Legacy of a Civil War Veteran Will Be Kept Alive by Historians in Moorhead

Before his death in 1907, a man known as "The Pioneer Barber of the Red River Valley" lived a historical life that went beyond haircuts.

MOORHEAD, Minn. — More than a century after his death, the legacy of Civil War veteran Felix Battles is being kept alive by historians in Moorhead.

KVRR’s Tim Scott tells us how many people are excited for a statue that honors one of the first African-American settlers in the metro.

Before his death in 1907, a man known as “The Pioneer Barber of the Red River Valley” lived a historical life that went beyond haircuts.

“During this time, it is very probable that very few knew he was a veteran of the Civil War, but such is a fact,” said Markus Krueger, with the Historical and Cultural Society of Clay County.

Born on a cotton plantation outside of Memphis, Felix Battles escaped from slavery and served for two years in the Civil War as a member of the United States Colored Infantry, rising to the rank of corporal.

He eventually made his way to Moorhead while working for the Northern Pacific Railway, where he became a barber until his death.

“To know that we have a member of the United States Colored Troops in Moorhead who lived three blocks from my house is just interesting to me,” Krueger said.

For the last thirty years, historians, including Markus Krueger for nearly the last decade, have been fascinated with the life of Felix Battles.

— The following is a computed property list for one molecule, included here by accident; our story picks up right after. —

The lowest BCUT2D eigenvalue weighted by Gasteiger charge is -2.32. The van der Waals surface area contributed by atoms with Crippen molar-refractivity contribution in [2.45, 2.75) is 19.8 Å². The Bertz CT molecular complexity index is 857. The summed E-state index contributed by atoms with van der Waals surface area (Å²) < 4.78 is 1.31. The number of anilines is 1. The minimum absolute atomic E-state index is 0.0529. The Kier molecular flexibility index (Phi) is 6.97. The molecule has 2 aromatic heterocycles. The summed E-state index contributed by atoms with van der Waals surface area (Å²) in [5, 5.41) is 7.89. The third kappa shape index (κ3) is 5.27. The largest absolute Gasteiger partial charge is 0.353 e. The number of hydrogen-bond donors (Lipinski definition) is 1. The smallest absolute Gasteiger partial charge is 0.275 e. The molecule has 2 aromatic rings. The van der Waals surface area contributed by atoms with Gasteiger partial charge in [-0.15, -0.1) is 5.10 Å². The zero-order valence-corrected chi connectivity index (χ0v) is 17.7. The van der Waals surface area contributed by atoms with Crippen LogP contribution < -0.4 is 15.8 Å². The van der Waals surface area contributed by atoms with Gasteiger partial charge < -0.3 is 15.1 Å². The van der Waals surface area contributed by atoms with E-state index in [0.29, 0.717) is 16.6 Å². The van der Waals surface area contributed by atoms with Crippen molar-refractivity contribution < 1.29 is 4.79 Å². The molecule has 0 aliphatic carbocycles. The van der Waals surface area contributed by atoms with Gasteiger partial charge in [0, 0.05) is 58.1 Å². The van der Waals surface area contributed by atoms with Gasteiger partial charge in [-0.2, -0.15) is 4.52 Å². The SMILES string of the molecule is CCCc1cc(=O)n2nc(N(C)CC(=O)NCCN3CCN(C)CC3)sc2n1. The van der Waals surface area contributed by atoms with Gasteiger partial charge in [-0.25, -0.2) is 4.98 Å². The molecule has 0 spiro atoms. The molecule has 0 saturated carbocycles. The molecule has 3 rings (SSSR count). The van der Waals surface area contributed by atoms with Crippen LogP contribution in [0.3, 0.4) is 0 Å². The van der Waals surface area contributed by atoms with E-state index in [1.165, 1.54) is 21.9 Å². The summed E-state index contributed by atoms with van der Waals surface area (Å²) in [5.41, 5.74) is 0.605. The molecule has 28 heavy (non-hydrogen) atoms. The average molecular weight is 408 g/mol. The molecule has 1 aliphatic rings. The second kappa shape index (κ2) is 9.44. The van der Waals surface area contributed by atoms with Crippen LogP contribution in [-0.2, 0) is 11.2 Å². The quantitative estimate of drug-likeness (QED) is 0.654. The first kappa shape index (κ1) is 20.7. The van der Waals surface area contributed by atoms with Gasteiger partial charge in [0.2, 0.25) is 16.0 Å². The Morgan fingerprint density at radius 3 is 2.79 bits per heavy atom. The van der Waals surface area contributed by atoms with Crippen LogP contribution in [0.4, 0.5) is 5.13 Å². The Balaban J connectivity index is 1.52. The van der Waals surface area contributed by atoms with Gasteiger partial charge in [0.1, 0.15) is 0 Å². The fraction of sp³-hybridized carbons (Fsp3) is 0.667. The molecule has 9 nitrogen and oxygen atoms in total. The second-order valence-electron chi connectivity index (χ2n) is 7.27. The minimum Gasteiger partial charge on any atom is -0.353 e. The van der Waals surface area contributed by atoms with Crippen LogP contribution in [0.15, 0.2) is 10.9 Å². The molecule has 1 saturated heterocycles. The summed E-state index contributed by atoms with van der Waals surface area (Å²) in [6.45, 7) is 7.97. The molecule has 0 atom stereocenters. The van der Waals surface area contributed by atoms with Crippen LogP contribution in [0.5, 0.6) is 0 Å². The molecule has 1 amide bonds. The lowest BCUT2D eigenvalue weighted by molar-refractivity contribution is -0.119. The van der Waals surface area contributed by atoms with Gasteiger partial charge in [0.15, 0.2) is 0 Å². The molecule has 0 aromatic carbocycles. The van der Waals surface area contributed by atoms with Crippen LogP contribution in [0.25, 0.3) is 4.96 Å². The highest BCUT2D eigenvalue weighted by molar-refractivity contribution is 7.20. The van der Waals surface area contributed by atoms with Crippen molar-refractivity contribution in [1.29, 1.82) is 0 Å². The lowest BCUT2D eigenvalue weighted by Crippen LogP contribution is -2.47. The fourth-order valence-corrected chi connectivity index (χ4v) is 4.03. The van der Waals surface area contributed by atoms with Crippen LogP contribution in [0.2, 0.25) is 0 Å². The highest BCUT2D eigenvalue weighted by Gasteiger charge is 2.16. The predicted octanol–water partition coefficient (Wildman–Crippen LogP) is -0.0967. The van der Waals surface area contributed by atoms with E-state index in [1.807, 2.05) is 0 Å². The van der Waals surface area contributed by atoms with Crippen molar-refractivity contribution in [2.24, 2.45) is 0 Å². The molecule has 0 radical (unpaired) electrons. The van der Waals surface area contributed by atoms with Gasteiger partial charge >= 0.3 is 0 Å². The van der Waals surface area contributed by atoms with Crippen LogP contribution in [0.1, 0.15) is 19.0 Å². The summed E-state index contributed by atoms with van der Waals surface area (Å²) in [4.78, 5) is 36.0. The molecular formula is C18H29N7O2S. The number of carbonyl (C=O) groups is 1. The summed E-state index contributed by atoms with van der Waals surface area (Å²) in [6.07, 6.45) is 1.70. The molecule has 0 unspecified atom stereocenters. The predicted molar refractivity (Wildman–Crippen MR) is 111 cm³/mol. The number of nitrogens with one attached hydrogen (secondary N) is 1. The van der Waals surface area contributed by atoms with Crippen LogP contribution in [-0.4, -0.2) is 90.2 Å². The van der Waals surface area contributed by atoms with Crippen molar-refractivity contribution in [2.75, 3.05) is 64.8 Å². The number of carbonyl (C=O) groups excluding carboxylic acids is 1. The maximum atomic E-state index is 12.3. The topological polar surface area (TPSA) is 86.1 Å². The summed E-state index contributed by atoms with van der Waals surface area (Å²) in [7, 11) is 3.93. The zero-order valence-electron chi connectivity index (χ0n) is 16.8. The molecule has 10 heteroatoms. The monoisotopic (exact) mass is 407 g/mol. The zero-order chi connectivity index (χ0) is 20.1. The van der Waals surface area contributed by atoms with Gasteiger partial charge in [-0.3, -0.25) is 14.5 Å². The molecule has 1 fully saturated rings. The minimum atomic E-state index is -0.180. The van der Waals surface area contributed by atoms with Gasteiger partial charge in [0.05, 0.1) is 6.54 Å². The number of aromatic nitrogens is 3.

For Krueger, the connection is personal.

“Felix is my friend. He’s never met me, but when I go on a walk by his house most every day, and I just almost say hi to him, sometimes I actually say ‘Hi Felix.,” Krueger said.

This connection, as well as the nationwide debate on how to properly commemorate the Civil War, inspired Krueger to think of ways to honor Moorhead’s Civil War hero.

“I got to thinking the only one who deserves a statue more than Robert E. Lee is Felix Battles and I was like, well, why don’t we make a statue of Felix Battles?” Krueger said.

But without any pictures of Battles to craft the statue around, Krueger, an artist in his spare time, had to get creative.

He used a photo of an unnamed African-American soldier during the Civil War, and used that as a model to bring Battles to life.

After raising more than $1,000 for the statue in two days, the only hurdle for Krueger to jump is to find Battles a perfect home.

“Where do you put a permanent sculpture in downtown Moorhead? I love the revitalization and I’m excited for it, but in the beginning, there’s a lot of things up in the air,” Krueger said.

It was in this parking lot on the campus of MSUM where Felix Battles’s house once stood. Krueger and the Historical Society are looking at places across Moorhead to put the statue, including a place on the campus of MSUM just yards from where Felix Battles used to call home.

As a barber just blocks from where Battles’s old barber shop used to stand, Tina Troje loves the idea of keeping Felix’s legacy alive with a statue.

“My older clientele that come in and say ‘I remember back in the day this and back in the day that’, and now the Felix Battles statue will be another great conversation here to barbers and to Moorhead,” said Tina Troje, a barber at Deluxe Barber Shop.

Once this statue is ultimately installed, Krueger thinks it will be a piece of history that everyone can appreciate.

“There are so many people rooting for Felix, and it’s going to be Moorhead’s statue,” Krueger said.

Krueger is talking with officials with the city and MSUM about possible locations for the statue.

He is hoping the hole where the statue will be mounted is dug before winter.

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